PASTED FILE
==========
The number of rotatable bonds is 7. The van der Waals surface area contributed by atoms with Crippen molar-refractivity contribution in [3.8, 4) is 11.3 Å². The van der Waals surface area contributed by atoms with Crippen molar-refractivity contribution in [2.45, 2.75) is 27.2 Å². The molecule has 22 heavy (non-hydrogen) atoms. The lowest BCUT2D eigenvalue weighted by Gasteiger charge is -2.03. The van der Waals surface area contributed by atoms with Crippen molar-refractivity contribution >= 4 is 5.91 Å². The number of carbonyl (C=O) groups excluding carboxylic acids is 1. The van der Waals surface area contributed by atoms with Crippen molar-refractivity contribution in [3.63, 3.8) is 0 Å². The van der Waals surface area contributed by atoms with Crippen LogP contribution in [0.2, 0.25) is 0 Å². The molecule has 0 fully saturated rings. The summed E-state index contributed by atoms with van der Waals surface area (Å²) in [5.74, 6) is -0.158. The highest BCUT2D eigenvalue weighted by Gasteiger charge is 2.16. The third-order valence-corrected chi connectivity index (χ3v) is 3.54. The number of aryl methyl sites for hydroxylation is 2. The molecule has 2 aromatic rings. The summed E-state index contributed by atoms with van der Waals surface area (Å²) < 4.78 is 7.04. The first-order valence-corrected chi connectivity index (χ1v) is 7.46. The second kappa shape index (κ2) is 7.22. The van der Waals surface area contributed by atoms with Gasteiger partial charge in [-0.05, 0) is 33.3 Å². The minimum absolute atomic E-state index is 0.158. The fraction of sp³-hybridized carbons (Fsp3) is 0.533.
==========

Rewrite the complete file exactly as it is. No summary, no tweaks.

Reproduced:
The number of rotatable bonds is 7. The van der Waals surface area contributed by atoms with Crippen molar-refractivity contribution in [3.8, 4) is 11.3 Å². The van der Waals surface area contributed by atoms with Crippen molar-refractivity contribution in [2.45, 2.75) is 27.2 Å². The molecule has 22 heavy (non-hydrogen) atoms. The lowest BCUT2D eigenvalue weighted by Gasteiger charge is -2.03. The van der Waals surface area contributed by atoms with Crippen molar-refractivity contribution >= 4 is 5.91 Å². The number of carbonyl (C=O) groups excluding carboxylic acids is 1. The van der Waals surface area contributed by atoms with Crippen molar-refractivity contribution in [3.63, 3.8) is 0 Å². The van der Waals surface area contributed by atoms with Crippen LogP contribution in [0.2, 0.25) is 0 Å². The molecule has 0 fully saturated rings. The summed E-state index contributed by atoms with van der Waals surface area (Å²) in [5.74, 6) is -0.158. The highest BCUT2D eigenvalue weighted by Gasteiger charge is 2.16. The third-order valence-corrected chi connectivity index (χ3v) is 3.54. The number of aryl methyl sites for hydroxylation is 2. The molecule has 2 aromatic rings. The summed E-state index contributed by atoms with van der Waals surface area (Å²) < 4.78 is 7.04. The first-order valence-corrected chi connectivity index (χ1v) is 7.46. The second kappa shape index (κ2) is 7.22. The van der Waals surface area contributed by atoms with Gasteiger partial charge in [-0.05, 0) is 33.3 Å². The minimum absolute atomic E-state index is 0.158. The fraction of sp³-hybridized carbons (Fsp3) is 0.533.